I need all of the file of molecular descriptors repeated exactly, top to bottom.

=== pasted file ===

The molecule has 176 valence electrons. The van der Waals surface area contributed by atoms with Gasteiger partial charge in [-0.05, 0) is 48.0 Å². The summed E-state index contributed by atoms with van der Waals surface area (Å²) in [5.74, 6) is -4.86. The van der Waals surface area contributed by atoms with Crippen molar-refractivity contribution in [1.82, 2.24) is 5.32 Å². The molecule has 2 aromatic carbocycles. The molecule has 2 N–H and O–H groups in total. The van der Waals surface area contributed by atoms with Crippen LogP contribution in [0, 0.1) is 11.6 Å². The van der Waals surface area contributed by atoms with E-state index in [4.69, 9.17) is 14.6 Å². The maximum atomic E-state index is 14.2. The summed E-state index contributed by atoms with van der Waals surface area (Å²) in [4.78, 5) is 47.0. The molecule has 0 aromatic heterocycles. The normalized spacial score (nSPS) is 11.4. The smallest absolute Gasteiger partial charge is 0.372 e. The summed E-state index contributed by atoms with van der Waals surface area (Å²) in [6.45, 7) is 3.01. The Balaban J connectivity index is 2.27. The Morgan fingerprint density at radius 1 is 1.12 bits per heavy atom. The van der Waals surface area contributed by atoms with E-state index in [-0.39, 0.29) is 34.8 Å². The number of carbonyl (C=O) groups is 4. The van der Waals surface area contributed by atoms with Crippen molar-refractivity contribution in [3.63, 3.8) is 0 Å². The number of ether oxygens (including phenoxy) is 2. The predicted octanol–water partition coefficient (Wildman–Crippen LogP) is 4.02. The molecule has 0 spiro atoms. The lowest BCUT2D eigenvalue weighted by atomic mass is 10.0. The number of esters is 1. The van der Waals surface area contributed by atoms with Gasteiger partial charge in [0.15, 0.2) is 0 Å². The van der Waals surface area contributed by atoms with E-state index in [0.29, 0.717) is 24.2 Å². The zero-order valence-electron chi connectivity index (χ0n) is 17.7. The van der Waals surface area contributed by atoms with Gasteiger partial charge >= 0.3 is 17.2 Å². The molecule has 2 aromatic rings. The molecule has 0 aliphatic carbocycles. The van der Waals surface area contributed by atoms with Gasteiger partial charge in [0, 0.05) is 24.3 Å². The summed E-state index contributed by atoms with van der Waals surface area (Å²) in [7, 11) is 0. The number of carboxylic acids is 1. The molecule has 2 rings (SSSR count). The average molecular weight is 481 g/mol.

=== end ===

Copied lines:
The molecule has 176 valence electrons. The van der Waals surface area contributed by atoms with Gasteiger partial charge in [-0.05, 0) is 48.0 Å². The summed E-state index contributed by atoms with van der Waals surface area (Å²) in [5.74, 6) is -4.86. The van der Waals surface area contributed by atoms with Crippen molar-refractivity contribution in [1.82, 2.24) is 5.32 Å². The molecule has 2 aromatic carbocycles. The molecule has 2 N–H and O–H groups in total. The van der Waals surface area contributed by atoms with Crippen LogP contribution in [0, 0.1) is 11.6 Å². The van der Waals surface area contributed by atoms with E-state index in [4.69, 9.17) is 14.6 Å². The maximum atomic E-state index is 14.2. The summed E-state index contributed by atoms with van der Waals surface area (Å²) in [4.78, 5) is 47.0. The molecule has 0 aromatic heterocycles. The normalized spacial score (nSPS) is 11.4. The smallest absolute Gasteiger partial charge is 0.372 e. The summed E-state index contributed by atoms with van der Waals surface area (Å²) in [6.45, 7) is 3.01. The Balaban J connectivity index is 2.27. The Morgan fingerprint density at radius 1 is 1.12 bits per heavy atom. The van der Waals surface area contributed by atoms with E-state index in [-0.39, 0.29) is 34.8 Å². The number of carbonyl (C=O) groups is 4. The van der Waals surface area contributed by atoms with Crippen molar-refractivity contribution in [3.63, 3.8) is 0 Å². The number of ether oxygens (including phenoxy) is 2. The predicted octanol–water partition coefficient (Wildman–Crippen LogP) is 4.02. The molecule has 0 spiro atoms. The lowest BCUT2D eigenvalue weighted by atomic mass is 10.0. The number of esters is 1. The van der Waals surface area contributed by atoms with Gasteiger partial charge in [0.15, 0.2) is 0 Å². The van der Waals surface area contributed by atoms with E-state index in [0.29, 0.717) is 24.2 Å². The zero-order valence-electron chi connectivity index (χ0n) is 17.7. The van der Waals surface area contributed by atoms with Gasteiger partial charge >= 0.3 is 17.2 Å². The molecule has 2 aromatic rings. The molecule has 0 aliphatic carbocycles. The van der Waals surface area contributed by atoms with Gasteiger partial charge in [0, 0.05) is 24.3 Å². The summed E-state index contributed by atoms with van der Waals surface area (Å²) in [7, 11) is 0. The number of carboxylic acids is 1. The molecule has 2 rings (SSSR count). The average molecular weight is 481 g/mol.